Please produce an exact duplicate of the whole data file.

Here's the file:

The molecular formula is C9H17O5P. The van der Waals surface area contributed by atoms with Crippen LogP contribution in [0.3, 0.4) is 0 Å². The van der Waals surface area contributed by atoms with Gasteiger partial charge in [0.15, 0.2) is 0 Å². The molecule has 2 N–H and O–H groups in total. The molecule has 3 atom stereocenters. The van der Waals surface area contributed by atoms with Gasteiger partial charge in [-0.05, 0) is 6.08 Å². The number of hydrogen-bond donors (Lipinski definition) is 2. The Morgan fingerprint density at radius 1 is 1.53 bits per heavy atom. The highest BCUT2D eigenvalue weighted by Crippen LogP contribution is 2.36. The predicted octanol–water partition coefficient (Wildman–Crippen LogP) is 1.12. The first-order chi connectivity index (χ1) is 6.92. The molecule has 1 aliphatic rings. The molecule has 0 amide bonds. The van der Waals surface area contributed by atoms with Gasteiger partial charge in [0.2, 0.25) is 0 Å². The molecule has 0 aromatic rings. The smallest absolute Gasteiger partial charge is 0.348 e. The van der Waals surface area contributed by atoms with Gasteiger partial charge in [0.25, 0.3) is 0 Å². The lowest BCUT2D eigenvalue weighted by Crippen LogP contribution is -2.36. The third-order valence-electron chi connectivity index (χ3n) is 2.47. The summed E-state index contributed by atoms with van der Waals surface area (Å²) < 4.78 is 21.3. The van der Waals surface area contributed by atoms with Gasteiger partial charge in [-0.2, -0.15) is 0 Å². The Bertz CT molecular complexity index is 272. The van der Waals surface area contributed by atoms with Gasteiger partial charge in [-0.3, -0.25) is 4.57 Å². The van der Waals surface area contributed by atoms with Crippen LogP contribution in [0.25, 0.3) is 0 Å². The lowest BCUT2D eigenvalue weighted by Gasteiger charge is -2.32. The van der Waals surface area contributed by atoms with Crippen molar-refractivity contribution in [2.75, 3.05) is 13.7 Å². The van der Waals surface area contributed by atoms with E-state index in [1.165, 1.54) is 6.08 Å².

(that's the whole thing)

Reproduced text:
The molecular formula is C9H17O5P. The van der Waals surface area contributed by atoms with Crippen LogP contribution in [0.3, 0.4) is 0 Å². The van der Waals surface area contributed by atoms with Gasteiger partial charge in [0.15, 0.2) is 0 Å². The molecule has 2 N–H and O–H groups in total. The molecule has 3 atom stereocenters. The van der Waals surface area contributed by atoms with Gasteiger partial charge in [-0.05, 0) is 6.08 Å². The number of hydrogen-bond donors (Lipinski definition) is 2. The Morgan fingerprint density at radius 1 is 1.53 bits per heavy atom. The highest BCUT2D eigenvalue weighted by Crippen LogP contribution is 2.36. The predicted octanol–water partition coefficient (Wildman–Crippen LogP) is 1.12. The first-order chi connectivity index (χ1) is 6.92. The molecule has 1 aliphatic rings. The molecule has 0 amide bonds. The van der Waals surface area contributed by atoms with Gasteiger partial charge in [0.2, 0.25) is 0 Å². The molecule has 0 aromatic rings. The smallest absolute Gasteiger partial charge is 0.348 e. The van der Waals surface area contributed by atoms with Gasteiger partial charge in [0.25, 0.3) is 0 Å². The lowest BCUT2D eigenvalue weighted by Crippen LogP contribution is -2.36. The third-order valence-electron chi connectivity index (χ3n) is 2.47. The summed E-state index contributed by atoms with van der Waals surface area (Å²) < 4.78 is 21.3. The van der Waals surface area contributed by atoms with Gasteiger partial charge in [-0.2, -0.15) is 0 Å². The Bertz CT molecular complexity index is 272. The van der Waals surface area contributed by atoms with Gasteiger partial charge in [-0.3, -0.25) is 4.57 Å². The van der Waals surface area contributed by atoms with Crippen LogP contribution in [0.25, 0.3) is 0 Å². The lowest BCUT2D eigenvalue weighted by Gasteiger charge is -2.32. The van der Waals surface area contributed by atoms with Crippen molar-refractivity contribution in [2.75, 3.05) is 13.7 Å². The van der Waals surface area contributed by atoms with E-state index in [1.165, 1.54) is 6.08 Å².